Down at Bottom of the Bay

Down at Bottom of the Bay, I enjoy my usual: a basket of fish and chips with a cool Budweiser. The beer is so cold and delicious that I decide to stop by the store on the way to the motel. I pick up a sixer of Rolling Rock and an $8 Partagas. What the hell, you only live once. As I mount the stairs towards my room on the second story, I see an older gentleman drinking miller lite and smoking a cigarette while leaning against the balcony. I decide that, instead of lifting weights like I should, I shall enjoy a Rolling Rock and light up my Partagas. After being consumed in my own thoughts outside of my room for about five minutes, I walk ten steps towards the man.

“Hi, I figured since we were both out here, I might as well come over and talk. How are you tonight, sir?”

“Oh, I’m alright.”

“What brings you out here?”

“Just been working, ready to get out of here. I’ve been here for four months now, it was only supposed to be three.” The man eyes my stogie and rolling rock, almost distrustfully. After a bit of conversation, I deduce that he is out here for work, being with some sort of storage company. A boom box plays from within his room. The door is open, allowing the notes to flow from inside to out. The man has an abundance of 60’s music, and is clear in his opinion that the music from that era is superior to that of any other era. I enjoy the sweet sounds of CCR as a light rain drops from the roof above and finally splashes down a story beneath me. He wonders why I am here.

“Well, I go to the Air Force Academy in Colorado Springs and—“

“Wow, that’s really something. I was in the army once. I got drafted in ’71. Spent 23……no…..21 months in the service. I’m really for the military, even though I got drafted.” The man relates his short stint in the military to me. I finish my Rolling Rock and begin upon another. Evidently he guarded missiles in Germany and felt quite fortunate to have been sent to Europe, as opposed to Vietnam. He mumbles something that I can’t hear.

“What’s that?”

“I said, what’s your name?”

“Oh, I’m Jack.”

“I’m Bill.”

“Nice to meet you, sir.” The smoke from my cigar is quickly pulled away into oblivion, though no wind seems to be present. The sky begins to clear away, leaving small puffs of cloud strewn across the expanse. Bill has a coughing fit. The magnitude and duration of his coughs are unsurprising, given that he’s a 57-year-old who’s smoked every day for his entire adult life. His face is weathered and silver hair runs wild across the top of his head. I finish my beer. The temperature is perfect, giving me the sensation that the air isn’t present at all, but that I’m in a vacuum, in a place beyond Earth.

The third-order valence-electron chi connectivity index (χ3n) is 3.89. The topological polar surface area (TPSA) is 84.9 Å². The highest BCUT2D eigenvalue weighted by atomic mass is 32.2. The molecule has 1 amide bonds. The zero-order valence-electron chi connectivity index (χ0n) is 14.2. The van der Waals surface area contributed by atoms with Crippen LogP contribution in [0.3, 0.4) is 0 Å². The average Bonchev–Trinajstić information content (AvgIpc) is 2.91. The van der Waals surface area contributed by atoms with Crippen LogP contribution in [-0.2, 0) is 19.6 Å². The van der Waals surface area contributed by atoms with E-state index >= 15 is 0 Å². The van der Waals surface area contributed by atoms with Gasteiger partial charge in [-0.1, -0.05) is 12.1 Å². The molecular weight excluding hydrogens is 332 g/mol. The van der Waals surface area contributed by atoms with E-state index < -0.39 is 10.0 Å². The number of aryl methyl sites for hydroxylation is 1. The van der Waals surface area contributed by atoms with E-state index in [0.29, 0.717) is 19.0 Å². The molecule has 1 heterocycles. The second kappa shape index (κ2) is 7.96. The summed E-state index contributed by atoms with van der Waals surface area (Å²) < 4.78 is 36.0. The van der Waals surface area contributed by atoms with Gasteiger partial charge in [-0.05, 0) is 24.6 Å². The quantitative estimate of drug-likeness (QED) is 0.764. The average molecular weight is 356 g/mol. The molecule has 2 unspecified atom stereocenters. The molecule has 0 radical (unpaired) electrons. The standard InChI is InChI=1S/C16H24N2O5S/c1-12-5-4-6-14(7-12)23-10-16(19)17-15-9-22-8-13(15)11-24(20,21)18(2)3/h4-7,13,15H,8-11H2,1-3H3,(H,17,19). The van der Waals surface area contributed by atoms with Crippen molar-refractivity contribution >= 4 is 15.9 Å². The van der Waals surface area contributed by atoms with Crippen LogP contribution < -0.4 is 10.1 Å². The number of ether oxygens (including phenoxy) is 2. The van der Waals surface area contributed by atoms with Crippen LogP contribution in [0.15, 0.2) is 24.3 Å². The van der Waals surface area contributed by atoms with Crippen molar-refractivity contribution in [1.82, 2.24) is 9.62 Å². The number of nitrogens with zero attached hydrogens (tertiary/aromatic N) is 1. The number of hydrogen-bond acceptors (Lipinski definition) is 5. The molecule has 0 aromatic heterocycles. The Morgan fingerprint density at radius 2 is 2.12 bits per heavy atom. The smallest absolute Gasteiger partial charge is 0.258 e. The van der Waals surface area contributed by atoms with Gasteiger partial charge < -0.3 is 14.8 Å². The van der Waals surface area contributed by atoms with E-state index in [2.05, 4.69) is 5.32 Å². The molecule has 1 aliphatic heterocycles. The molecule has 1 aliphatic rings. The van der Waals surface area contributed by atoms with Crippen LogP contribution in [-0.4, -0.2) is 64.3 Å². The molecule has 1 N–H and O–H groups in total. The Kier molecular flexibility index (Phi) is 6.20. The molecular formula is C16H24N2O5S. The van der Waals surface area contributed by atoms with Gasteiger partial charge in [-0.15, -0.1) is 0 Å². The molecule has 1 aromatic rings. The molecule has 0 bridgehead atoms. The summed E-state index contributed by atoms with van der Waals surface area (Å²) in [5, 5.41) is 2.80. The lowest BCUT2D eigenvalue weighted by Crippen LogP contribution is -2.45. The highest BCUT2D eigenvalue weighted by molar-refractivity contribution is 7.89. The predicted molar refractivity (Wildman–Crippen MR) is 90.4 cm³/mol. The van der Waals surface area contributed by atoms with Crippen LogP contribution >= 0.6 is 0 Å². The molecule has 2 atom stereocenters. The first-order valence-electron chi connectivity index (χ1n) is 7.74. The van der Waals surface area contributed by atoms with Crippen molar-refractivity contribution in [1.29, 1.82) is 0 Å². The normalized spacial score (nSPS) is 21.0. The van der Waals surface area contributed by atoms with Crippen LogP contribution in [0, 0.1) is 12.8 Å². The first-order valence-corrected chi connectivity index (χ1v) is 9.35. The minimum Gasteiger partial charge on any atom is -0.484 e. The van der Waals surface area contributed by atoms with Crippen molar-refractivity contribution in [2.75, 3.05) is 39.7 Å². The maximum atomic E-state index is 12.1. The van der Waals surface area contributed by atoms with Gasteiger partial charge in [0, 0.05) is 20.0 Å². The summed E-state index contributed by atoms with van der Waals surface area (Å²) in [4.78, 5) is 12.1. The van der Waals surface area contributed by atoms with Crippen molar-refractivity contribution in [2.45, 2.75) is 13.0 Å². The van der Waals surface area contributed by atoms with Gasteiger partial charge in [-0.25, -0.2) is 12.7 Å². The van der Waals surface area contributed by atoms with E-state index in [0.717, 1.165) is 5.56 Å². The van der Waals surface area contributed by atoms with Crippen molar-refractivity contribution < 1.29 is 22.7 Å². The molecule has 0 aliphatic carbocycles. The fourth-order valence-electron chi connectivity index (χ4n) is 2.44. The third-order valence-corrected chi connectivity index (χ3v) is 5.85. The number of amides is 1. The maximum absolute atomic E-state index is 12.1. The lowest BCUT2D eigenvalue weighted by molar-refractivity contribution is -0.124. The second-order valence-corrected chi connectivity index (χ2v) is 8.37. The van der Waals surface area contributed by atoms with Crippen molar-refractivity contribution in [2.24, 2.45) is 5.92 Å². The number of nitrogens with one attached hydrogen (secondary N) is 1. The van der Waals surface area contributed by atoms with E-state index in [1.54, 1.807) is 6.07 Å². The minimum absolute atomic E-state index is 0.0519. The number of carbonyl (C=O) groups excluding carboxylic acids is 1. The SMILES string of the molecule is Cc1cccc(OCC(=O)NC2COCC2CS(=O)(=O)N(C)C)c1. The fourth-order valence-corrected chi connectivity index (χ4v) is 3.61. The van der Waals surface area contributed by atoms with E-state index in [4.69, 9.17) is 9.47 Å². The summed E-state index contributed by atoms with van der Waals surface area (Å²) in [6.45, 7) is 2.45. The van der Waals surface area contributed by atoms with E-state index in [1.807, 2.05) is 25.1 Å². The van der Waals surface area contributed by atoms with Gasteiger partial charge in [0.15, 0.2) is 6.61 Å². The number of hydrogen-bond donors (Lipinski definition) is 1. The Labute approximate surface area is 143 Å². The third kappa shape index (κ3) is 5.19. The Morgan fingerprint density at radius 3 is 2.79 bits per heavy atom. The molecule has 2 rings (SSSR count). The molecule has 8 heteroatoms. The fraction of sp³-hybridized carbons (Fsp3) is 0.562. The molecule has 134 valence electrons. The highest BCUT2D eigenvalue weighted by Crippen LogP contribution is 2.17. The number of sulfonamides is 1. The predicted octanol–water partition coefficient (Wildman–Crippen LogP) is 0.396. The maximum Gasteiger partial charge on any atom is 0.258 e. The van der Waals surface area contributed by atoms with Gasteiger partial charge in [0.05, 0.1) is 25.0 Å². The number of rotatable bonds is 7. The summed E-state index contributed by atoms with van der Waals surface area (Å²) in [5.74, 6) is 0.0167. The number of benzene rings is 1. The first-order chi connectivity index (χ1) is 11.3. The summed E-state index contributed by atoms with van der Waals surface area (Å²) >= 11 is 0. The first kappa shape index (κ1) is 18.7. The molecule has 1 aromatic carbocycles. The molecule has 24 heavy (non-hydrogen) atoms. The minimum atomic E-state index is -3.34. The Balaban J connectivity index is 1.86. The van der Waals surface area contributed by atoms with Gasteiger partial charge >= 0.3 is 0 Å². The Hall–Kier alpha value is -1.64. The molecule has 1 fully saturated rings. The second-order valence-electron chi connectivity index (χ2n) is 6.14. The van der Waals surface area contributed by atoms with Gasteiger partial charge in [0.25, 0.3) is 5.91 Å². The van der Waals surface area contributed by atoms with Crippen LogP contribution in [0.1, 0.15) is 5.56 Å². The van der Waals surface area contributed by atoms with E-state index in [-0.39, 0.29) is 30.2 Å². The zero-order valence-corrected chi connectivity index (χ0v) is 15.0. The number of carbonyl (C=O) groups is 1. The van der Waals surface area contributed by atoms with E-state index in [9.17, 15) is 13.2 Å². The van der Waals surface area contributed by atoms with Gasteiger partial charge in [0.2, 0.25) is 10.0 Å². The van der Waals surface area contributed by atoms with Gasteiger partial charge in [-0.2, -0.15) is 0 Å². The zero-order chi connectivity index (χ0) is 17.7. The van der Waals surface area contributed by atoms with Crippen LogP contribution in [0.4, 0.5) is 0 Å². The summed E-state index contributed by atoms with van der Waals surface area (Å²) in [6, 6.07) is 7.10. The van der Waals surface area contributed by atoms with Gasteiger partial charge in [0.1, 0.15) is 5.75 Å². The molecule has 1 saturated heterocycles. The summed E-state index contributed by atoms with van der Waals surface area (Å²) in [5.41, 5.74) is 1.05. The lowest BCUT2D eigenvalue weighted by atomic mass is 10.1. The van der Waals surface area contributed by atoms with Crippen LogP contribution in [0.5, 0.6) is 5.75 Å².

“You want a Rolling Rock?”

“Well I don’t want to drink your beer….”

“Nawwww, it’s fine, really. I’m not going to drink them all anyway.”

“Well, if it’s cold…”

“Of course.” Out of the box I pull two bottles. As I return to the entrance of Bill’s room, I find him deliberating over which music to play next. He mentions Frank Sinatra, and I tell him that I like Sinatra too. The matter is settled, and the CD begins. He thanks me for the beer, and we toast. Lightning flashes in the distance as a stray cat moseys around beneath us. Bill yells at the cat, but receives no response. We discuss music, local bars, my research here in Maryland, wives/broads and cars, until our conversation returns to Bill’s military career.

“You know, I was promoted to E-4 three times.” We both burst out laughing. Laughter is a beautiful thing, a part of life that I earnestly thank God for often. As we continue to talk, drink and smoke, I look out towards the sky and admire the sunset. Beginning from my right, the little puffs of cloud are illuminated orange against a hazy white background. The puffs meld together as my eyes wander left, the sky becoming a solid shade of color. God’s paintbrush, I remark. I realize that God’s Easel would make more sense, but I stick with my original remark. We converse further, as Bill gives me one of his Miller Lites. Somehow I arrive at the conclusion that this is a momentous evening in my personal history. Really, the past month was, perhaps, life changing. I saw old friends in Wichita, attended the Riverfest, and toured Washington DC with my Dad (and K-nutz). I received my class ring and spent a crazy weekend in Breckenridge. Here in Maryland, I ate alone many times, I did real-life experimentation at the lab and I rode the subway for the first time. I had an unforgettable night under a large tree in the park whilst the rain softly fell. My stogie begins to burn my fingers. I throw it into the bushes below. The texture of the sunset stays unchanged throughout the evening. The color of the sky transitions from orange to a dark, ruby red as Sinatra sings “I Did It My Way.” I take my last sip of beer, and thank God that I’m alive.

(Originally written on June 11, 2009)
© Jack G. M. FitzGerald, 2014

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